Winter Bike Tyres: How to buy the right ones for your ride
When the weather changes to something a further from dry and dusty, the riding experience changes somewhat. Winter means riding through slippy mud, snow and ice. It also means that you will come across more leaves and branches fallen from trees, thanks to wind, rain and snowfall. Luckily, a good set of winter bike tyres will help you cut through the mud and give you grip.
How important are winter bike tyres?
Tyres are your contact points with the trail, and choosing the right rubber unlocks your bike’s full potential for the surface you are riding on. You may be wondering if buying winter bike tyres is worth the investment. This depends on how serious you are about riding and how much you are going to do during winter. You will probably get a couple of winters out of a pair as you won’t use them as much as your regular tyres.
A great compromise, is to just change the front tyre for a winter version. This will give you lots of grip in the corners, and lots of tail happy fun!
How to choose winter bike tyres
There are a few things to look at when buying the right winter bike tyres for your mountain bike.
Tread – It may come as no surprise that the tread on winter bike tyres has to suit the conditions you are riding on. For maximum grip, you will need a tread pattern with bigger knobbly bits that are far apart. This lets the tyre dig in to the surface, while reducing the amount of mud clogging them up.
Compound – This may not be very obvious, but the compound of winter bike tyres is very important. For riding in the winter, you will want tyres with a soft and sticky compound. This will give you grip over technical terrain, rocks and roots. However, it will increase your rolling resistance, making it more effort to pedal, but I will take more grip over rolling resistance every time. Additionally, softer compounds give you more grip in colder weather.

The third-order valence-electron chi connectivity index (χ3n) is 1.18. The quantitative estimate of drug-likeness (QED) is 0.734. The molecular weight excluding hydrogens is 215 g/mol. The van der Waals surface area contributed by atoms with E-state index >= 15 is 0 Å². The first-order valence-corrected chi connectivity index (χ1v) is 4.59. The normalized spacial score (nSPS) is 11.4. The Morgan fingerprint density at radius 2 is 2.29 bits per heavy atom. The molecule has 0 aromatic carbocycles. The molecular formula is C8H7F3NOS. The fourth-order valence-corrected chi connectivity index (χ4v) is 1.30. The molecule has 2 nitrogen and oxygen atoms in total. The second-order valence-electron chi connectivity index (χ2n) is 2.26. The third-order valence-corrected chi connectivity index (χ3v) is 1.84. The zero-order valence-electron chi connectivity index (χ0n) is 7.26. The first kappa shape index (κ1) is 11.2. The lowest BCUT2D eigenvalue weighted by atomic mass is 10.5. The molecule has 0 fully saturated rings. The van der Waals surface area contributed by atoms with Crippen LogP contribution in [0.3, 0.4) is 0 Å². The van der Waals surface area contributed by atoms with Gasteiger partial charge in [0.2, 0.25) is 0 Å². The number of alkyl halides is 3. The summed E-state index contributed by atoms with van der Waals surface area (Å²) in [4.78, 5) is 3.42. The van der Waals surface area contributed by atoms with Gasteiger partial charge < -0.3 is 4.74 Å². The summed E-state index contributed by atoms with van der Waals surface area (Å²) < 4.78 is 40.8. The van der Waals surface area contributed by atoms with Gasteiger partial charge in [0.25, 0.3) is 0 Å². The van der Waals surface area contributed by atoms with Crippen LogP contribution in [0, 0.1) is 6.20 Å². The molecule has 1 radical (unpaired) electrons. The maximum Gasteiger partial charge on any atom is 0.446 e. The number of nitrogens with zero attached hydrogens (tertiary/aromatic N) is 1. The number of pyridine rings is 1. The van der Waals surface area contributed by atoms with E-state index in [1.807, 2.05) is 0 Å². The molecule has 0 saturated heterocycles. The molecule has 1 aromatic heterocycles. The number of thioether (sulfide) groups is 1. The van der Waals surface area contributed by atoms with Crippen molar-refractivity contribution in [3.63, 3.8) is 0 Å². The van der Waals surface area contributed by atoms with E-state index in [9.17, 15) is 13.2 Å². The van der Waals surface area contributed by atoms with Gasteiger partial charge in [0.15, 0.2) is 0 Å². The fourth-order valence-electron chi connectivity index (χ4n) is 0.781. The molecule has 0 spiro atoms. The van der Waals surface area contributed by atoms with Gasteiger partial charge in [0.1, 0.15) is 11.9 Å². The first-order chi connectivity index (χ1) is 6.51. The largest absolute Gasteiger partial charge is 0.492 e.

Some manufacturers make duel compound tyres. These tyres have a harder compound in the centre and softer edges. This reduces your rolling resistance, while giving you grip in the corners.
Width – When it comes to choosing the width of your new winter bike tyres, there are two ways to go. Narrow tyres with a larger tread pattern, dig in to the mud and give you lots of grip. This is an advantage if it is particularly muddy, as the reduced clearance around your chainstay and fork, reduces the mud that can clog up your frame. This choice means that your tyres won’t grip on to rocks and roots too well. Additionally, narrower tyres are more susceptible to punctures. Therefore, using tubeless tyres is recommended.
The other choice, is to go for a wide tyre that will go over the mud rather than through it. This choice can clog up your frame with mud, due to the reduced clearance.
There will never be the perfect tyre that will cover every type of surface you come accross. But, you can hopefully choose the best compromise for the terrain you normally ride on.
The right type of winter bike tyre for the right terrain
Soft and Muddy